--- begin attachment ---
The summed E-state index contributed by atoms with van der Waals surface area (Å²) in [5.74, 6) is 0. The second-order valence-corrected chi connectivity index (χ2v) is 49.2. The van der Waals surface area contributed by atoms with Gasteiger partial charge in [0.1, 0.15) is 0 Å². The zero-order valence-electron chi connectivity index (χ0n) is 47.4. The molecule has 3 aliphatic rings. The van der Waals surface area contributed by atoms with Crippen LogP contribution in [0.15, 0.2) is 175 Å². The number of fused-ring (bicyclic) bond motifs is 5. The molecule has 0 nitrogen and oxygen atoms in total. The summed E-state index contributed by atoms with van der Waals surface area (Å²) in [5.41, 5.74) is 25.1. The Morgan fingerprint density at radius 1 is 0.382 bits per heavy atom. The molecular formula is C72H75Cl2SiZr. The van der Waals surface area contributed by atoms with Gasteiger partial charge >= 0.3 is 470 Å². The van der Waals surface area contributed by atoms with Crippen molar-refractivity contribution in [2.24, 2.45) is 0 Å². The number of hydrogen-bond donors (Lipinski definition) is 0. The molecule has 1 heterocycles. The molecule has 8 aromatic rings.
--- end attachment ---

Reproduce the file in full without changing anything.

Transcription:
The summed E-state index contributed by atoms with van der Waals surface area (Å²) in [5.74, 6) is 0. The second-order valence-corrected chi connectivity index (χ2v) is 49.2. The van der Waals surface area contributed by atoms with Gasteiger partial charge in [0.1, 0.15) is 0 Å². The zero-order valence-electron chi connectivity index (χ0n) is 47.4. The molecule has 3 aliphatic rings. The van der Waals surface area contributed by atoms with Crippen LogP contribution in [0.15, 0.2) is 175 Å². The number of fused-ring (bicyclic) bond motifs is 5. The molecule has 0 nitrogen and oxygen atoms in total. The summed E-state index contributed by atoms with van der Waals surface area (Å²) in [5.41, 5.74) is 25.1. The Morgan fingerprint density at radius 1 is 0.382 bits per heavy atom. The molecular formula is C72H75Cl2SiZr. The van der Waals surface area contributed by atoms with Gasteiger partial charge >= 0.3 is 470 Å². The van der Waals surface area contributed by atoms with Crippen molar-refractivity contribution in [2.24, 2.45) is 0 Å². The number of hydrogen-bond donors (Lipinski definition) is 0. The molecule has 1 heterocycles. The molecule has 8 aromatic rings.